When we get old – when we have lived long enough to have seen and heard more than most of the people in the world today – we often have to change beliefs that we have cherished for 70 or 80 years.

And that is the position I find myself in today.

Even the youngest among us have seen or heard of stone statues that cry or potatoes that have faces like a favorite dog or cat.

For years I have looked down at anyone who could take such poppycock seriously.

So it is with hat in hand that I humbly approach you today with the news that only a few minutes ago, I looked out the dining room window and saw, clearly revealed on the lawn in the melted snow, a matrix of mouse tunnels that are an exact duplication of a map of the streets in downtown Boston.

It would be a waste of my time to mention that to my wife, Marsha, The Almost Perfect Woman, because she takes my most profound observations for granted and wouldn’t even look up.


Her conversation with me is more often of a more serious nature. She’ll say, “You’ll spill that cup of coffee. Look how your hand is shaking.”

“Look. My hand stops shaking when I put it on the counter.”

“But now the rest of your body is shaking.”

A woman with an elderly husband might ask him to listen closely because she has something very important to tell him.

We got past that long ago.

When Marsha wants to have my undivided attention, she simply shuts off my oxygen.


Have you ever shared a living space with an oxygen machine? After a few months it is no more than elevator music, softly playing in the background. It no longer keeps Marsha awake at night or annoys her in the daytime, even though 24 hours a day it plays the same two notes, dropping a major fourth each time, followed by a crunching and knocking sound.

“Ahhh doooo crunch crunch crunch knock knock knock ahhh doooo crunch crunch crunch knock knock knock.”

Hearing the same tune over and over made me realize that, with enough constant exposure, I could probably learn to like country and western music.

You have often heard me say that when I crave excitement, I have to look outside of our home, and for that I now have Facebook. Lacking the stimulus young people find in pub crawling or rock concerts, I can become engrossed in a friend’s lengthy account of losing her contact lens. I can now tell you anything you’d want to know about the service she got in one of Portland’s better restaurants, what is on their menu and who she went with. And I didn’t have to leave a tip. Her story didn’t get really exciting until two days after the lunch date, when she stepped out of the shower and found the missing contact on the side of the tub. The fact that she was able to see it at all made me wonder why she needed glasses.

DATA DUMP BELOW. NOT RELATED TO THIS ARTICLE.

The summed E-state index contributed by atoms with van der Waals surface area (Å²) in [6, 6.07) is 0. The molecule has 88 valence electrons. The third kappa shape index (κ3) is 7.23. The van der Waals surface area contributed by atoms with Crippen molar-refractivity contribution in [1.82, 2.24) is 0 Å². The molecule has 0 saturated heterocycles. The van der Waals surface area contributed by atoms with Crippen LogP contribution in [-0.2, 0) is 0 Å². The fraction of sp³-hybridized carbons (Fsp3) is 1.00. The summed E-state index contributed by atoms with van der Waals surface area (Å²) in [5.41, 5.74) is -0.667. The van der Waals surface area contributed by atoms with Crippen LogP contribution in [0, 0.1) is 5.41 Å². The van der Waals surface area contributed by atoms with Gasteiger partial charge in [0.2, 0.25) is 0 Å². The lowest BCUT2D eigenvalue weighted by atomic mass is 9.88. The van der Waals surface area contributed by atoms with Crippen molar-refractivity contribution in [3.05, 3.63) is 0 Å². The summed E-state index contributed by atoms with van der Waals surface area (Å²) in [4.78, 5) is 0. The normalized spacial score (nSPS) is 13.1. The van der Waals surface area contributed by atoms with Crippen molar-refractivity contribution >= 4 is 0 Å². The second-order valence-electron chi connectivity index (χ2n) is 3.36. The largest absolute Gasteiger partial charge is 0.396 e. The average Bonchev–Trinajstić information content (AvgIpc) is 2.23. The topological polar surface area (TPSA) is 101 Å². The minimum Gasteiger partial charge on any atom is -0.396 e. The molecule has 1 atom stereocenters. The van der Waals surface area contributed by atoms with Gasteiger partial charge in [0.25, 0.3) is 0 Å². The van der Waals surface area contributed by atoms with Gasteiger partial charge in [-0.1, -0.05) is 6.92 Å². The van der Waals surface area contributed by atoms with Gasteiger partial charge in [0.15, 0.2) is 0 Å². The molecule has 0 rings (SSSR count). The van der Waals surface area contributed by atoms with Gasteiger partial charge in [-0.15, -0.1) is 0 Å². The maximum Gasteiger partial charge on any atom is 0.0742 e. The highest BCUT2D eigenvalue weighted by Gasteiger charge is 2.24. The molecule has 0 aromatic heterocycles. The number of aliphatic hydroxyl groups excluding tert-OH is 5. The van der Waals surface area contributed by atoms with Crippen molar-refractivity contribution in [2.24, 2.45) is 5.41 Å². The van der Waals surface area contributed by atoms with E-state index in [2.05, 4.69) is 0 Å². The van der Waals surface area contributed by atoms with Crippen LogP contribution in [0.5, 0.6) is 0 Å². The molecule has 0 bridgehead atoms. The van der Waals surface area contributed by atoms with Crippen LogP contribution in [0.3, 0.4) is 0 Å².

If you are able to get out and about, you might be surprised that something that wanders about like the plot in a Henry James novel would interest anybody. But I often wonder if I should write similar things myself.

Did I ever tell you, in painful detail, how I got Marsha’s antique gold earring out of the upstairs shower drain, using a vacuum cleaner with a cloth held over the business end by a rubber band? That was a saga enshrouded with suspense and mystery.


And then there was the hearing aid I lost 20 or so years ago. At the time, that one hearing aid cost more than I earned during my two-year stint in the Coast Guard. I went over the lawn with a metal detector. I spent days looking for it. It is a story that could fill a page or two.

Years later I looked down and saw it in the metal cup on the front of a Model T engine where the crank goes in. When I was putting the engine in the barn, the hearing aid had fallen out of my ear and landed in that cup.

Lost letters are notorious for turning up 70 years after they were mailed. An aged woman in Caratunk could learn that all has been forgiven by her grandfather and the Maine island is now hers.

You can tell similar stories.

The humble Farmer can be heard Friday nights at 7 on WHPW (97.3 FM) and visited at:

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